Why do we write about maritime passages so much? They seem to be distant, obscure and confusing.
Why does it matter who owns the Paracel Islands? How could the Hambantota Port affect my life? The Israelites may have crossed the Red Sea, but why does it need to cross my mind?
A lot of world news subjects seem remote and uninteresting. Yet they still affect our lives in very direct ways. The same can be said about sea gates.
Look at the objects in the room around you. How many of them got to you by ship?
Almost all of them.
Ninety percent of the world’s trade travels by the ocean. In the United Kingdom, 95 percent of the products we use came from overseas, according to the Maritime Foundation.
Even the products you own that were manufactured in your country almost always use raw materials or equipment that relied on maritime commerce.
The electronic device you are reading this on, the clothes you are wearing, the coffee mug on your desk, perhaps even the desk itself—these things would be much more expensive or perhaps completely unavailable without shipping.
Shipping doesn’t just provide a good selection of desks. It provides literal lifelines. Most of our food in the UK comes from overseas. Oceangoing tankers carry 60 percent of the world’s oil.
And most of that trade travels through narrow waterways that the Trumpetoften refers to as sea gates.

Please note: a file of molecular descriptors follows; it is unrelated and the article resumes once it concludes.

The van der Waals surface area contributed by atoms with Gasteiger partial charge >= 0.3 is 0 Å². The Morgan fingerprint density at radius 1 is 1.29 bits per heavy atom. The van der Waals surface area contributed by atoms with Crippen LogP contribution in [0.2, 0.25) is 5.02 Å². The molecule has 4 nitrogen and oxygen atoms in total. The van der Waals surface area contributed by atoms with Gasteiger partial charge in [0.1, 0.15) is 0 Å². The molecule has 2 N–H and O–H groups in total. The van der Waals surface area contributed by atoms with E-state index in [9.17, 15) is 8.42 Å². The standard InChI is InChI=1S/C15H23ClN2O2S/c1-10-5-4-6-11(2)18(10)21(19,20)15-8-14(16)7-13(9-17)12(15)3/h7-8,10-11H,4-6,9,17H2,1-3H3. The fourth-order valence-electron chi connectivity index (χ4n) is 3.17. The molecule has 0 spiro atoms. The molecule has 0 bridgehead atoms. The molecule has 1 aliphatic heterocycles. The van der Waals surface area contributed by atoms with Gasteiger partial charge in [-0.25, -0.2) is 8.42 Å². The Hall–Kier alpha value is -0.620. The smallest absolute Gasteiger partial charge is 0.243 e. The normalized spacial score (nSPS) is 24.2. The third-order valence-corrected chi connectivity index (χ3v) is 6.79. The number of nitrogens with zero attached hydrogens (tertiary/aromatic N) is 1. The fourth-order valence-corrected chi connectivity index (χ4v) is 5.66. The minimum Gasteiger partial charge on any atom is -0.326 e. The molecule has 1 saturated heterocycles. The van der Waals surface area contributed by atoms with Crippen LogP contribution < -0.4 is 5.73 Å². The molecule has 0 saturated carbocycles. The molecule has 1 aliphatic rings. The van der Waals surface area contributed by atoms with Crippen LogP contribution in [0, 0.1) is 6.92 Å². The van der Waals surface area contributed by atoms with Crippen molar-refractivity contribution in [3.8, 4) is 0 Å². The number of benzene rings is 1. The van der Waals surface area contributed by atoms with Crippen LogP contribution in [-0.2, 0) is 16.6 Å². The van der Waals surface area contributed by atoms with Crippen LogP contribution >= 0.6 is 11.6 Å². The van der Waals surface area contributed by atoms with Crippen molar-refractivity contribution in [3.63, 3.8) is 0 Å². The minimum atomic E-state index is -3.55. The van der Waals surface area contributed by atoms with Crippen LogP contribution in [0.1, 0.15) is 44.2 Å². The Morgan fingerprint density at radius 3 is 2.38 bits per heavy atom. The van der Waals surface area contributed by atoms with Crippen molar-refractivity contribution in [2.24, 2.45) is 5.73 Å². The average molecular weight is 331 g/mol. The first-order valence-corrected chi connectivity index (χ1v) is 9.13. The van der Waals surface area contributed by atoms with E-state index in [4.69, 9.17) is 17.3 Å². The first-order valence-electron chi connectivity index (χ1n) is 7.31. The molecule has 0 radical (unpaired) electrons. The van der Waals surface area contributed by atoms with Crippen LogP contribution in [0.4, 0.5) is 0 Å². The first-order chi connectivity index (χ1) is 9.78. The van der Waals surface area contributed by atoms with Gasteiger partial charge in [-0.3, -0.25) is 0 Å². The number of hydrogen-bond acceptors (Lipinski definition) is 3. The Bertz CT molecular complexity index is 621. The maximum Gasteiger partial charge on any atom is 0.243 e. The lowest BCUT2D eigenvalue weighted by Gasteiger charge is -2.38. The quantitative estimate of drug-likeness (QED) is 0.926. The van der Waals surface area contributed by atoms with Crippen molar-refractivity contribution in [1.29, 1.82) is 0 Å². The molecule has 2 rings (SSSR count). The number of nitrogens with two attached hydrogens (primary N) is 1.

Approximately one third of all oceangoing trade sails through the South China Sea, within range of weapons China has stationed on its newly fortified islands. Thirty-five percent of all oceangoing oil exports sail through the Strait of Hormuz, an Iranian-controlled sea gate. A quarter of all oceangoing oil sails through the Strait of Malacca, near Singapore. Around 10 percent of that oil goes around the southern tip of Africa. About 15 percent of the world’s maritime trade travels through the Red Sea. Five percent of it goes through the Panama Canal. Satellite tracking of shipsshows a striking picture of these gates, as so many of the hundred-thousand-plus ships at sea squeeze through the narrow passages.
You see the picture. Our everyday lives depend on a constant flow of materials and goods from overseas. This trade in turn depends on a series of sea gates. Close these gates using warships, warplanes, mines, shipwrecks or other means, and the oil market will panic, global economic chaos will result, and the UK will very quickly begin to starve.
But there are more important reasons to care about sea gates.
The Western world doesn’t just rely on oceangoing trade to exist—it also relies on it being prompt. Modern economic practices emphasize efficiency, which minimizes spare capacity and allowance for delay. Here in the UK, most supermarkets stock only enough fresh food for 24 hours. Concerns about trade being disrupted next year by Britain’s exit from the European Union are prompting plans for the British Army to help distribute food.
“Disruptions to global supply chains are, in fact, more devastating than a traditional military attack,” wrote Elisabeth Braw last week in Foreign Policy . She warned that even a cyberattack on a port or shipping facility could be deadly. “An adversary could bring a country to its knees without dispatching a single soldier,” she wrote.